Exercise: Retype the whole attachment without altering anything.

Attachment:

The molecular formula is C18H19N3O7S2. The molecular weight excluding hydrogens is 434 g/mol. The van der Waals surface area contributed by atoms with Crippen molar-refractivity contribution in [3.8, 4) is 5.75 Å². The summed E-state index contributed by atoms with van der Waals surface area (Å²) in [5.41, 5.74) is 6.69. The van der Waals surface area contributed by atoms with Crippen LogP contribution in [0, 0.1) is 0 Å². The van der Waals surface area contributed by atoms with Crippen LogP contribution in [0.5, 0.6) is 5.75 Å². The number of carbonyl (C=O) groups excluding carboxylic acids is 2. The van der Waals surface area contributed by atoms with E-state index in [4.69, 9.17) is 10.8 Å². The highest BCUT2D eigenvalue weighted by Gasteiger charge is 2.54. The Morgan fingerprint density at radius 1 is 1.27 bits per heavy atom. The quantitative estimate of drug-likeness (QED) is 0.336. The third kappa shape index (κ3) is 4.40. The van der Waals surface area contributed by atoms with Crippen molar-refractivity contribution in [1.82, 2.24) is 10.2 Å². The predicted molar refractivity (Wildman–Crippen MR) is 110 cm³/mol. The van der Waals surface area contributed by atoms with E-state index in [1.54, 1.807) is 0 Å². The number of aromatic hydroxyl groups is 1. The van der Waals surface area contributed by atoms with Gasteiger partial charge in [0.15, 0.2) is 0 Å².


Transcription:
The molecular formula is C18H19N3O7S2. The molecular weight excluding hydrogens is 434 g/mol. The van der Waals surface area contributed by atoms with Crippen molar-refractivity contribution in [3.8, 4) is 5.75 Å². The summed E-state index contributed by atoms with van der Waals surface area (Å²) in [5.41, 5.74) is 6.69. The van der Waals surface area contributed by atoms with Crippen LogP contribution in [0, 0.1) is 0 Å². The van der Waals surface area contributed by atoms with Crippen LogP contribution in [0.5, 0.6) is 5.75 Å². The number of carbonyl (C=O) groups excluding carboxylic acids is 2. The van der Waals surface area contributed by atoms with E-state index in [4.69, 9.17) is 10.8 Å². The highest BCUT2D eigenvalue weighted by Gasteiger charge is 2.54. The Morgan fingerprint density at radius 1 is 1.27 bits per heavy atom. The quantitative estimate of drug-likeness (QED) is 0.336. The third kappa shape index (κ3) is 4.40. The van der Waals surface area contributed by atoms with Crippen molar-refractivity contribution in [1.82, 2.24) is 10.2 Å². The predicted molar refractivity (Wildman–Crippen MR) is 110 cm³/mol. The van der Waals surface area contributed by atoms with E-state index in [1.54, 1.807) is 0 Å². The number of aromatic hydroxyl groups is 1. The van der Waals surface area contributed by atoms with Gasteiger partial charge in [0.15, 0.2) is 0 Å².